Who Supports Persecution?

Hadhrat_Mirza_Ghulam_Ahmad2The persecution of Ahmadis has hit the news again with the killing of an American Ahmadi doctor in Pakistan last week while he was volunteering in an Ahmadi hospital. Having written on the issues of labels in relation to the Ahmadi before at the Bulletin for the Study of Religion blog, I found the careful phrasing of the Reuters article about the shooting of the doctor impressive. Describing the Ahmadi as “a group that says it is Muslim but whose religion is rejected by the state,” I appreciated the precision with which the author acknowledged who described the Ahmadi as Muslim and who rejected that label. This phrasing is similar to what I have advocated generally. To acknowledge that labels are both contested and consequential by stating with precision who applies and contests particular labels is imperative. Continue reading “Who Supports Persecution?”

What Came First, the Difference or the Similarity? Part 1

huffpostThe Huffington Post has a new article that opens with:

Hindus and Buddhists in Sri Lanka may have been divided through political strife over the years, but they have one important thing in common. Her name is Pattini to Sinhala Buddhists and Kannaki to Tamil Hindus, but she is one and the same goddess shared in religious practices by the two faiths.

And it closes with the following:

Most importantly, in her shared worship among Hindus and Buddhists Pattini-Kannaki is an ironic reminder of the parallel cultural traditions that may exist between groups divided along ethnic or political lines… Continue reading “What Came First, the Difference or the Similarity? Part 1”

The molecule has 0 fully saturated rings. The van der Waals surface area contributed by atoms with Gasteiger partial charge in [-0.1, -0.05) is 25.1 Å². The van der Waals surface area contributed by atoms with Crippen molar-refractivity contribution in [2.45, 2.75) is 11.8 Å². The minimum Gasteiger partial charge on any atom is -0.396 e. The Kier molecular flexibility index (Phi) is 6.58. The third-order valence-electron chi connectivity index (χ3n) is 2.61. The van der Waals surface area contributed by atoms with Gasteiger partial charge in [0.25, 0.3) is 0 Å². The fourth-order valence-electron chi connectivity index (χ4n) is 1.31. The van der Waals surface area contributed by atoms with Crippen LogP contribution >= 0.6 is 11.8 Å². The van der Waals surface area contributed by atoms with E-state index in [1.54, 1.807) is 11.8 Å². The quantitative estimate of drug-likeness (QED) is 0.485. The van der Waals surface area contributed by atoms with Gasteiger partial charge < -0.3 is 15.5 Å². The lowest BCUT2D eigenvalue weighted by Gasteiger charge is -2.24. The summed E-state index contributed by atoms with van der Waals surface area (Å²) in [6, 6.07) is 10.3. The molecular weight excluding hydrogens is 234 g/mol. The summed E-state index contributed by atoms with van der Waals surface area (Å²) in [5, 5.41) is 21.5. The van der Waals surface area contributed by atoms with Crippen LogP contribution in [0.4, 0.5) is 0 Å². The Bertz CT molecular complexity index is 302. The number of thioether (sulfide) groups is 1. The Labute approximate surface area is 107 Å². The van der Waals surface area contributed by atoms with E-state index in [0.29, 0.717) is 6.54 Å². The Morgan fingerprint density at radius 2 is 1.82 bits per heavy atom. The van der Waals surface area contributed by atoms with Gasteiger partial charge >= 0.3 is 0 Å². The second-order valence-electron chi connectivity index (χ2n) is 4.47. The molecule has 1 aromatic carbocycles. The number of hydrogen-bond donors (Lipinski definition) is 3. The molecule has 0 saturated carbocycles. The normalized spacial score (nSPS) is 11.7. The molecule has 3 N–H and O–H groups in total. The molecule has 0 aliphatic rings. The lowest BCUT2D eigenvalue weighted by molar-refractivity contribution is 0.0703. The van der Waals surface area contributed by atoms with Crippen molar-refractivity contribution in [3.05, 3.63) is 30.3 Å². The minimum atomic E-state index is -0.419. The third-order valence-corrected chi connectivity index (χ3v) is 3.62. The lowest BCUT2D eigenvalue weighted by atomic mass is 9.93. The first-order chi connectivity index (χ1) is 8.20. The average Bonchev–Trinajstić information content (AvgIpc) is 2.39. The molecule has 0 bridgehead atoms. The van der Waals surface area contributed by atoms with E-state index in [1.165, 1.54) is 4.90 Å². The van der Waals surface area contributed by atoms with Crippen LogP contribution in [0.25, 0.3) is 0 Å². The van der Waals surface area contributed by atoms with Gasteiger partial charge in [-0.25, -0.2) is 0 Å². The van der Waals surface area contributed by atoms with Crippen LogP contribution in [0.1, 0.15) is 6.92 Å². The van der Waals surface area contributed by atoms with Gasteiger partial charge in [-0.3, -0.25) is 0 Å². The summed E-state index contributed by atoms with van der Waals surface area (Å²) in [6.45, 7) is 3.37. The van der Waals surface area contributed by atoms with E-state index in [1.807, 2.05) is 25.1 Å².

Selling the Human

googleindiaDid you see Google’s new ad, released not long ago and which is part of their Google India strategy? It’s quite effective. Continue reading “Selling the Human”

Patricide and the Nation

Jinnah and Gandhi, “fathers” of Pakistan and India

Yesterday was Father’s Day in the United States, a manufactured holiday (like any other) that promotes socially-sanctioned sentiments through the mass production of “World’s Greatest Dad” cards and mugs. The day before US Father’s Day, multiple attacks in the Pakistani province of Balochistan included a form of symbolic patricide, as a group fired rockets to destroy a residence where M. A. Jinnah, regarded as the father of Pakistan, had lived in Ziarat, also killing the police officer guarding the site. The other attacks in Balochistan that day reportedly killed dozens, including bombings at a women’s university and a hospital, both in Quetta (a few hours away from Ziarat). While Lashkar-e-Jhangvi, which some people link with al Qaida, claimed responsibility for the hospital and university attacks, the Balochistan Liberation Army (BLA), identified as a separatist group trying to gain the independence of Balochistan from Pakistan, claimed the attack on Jinnah’s residence. Continue reading “Patricide and the Nation”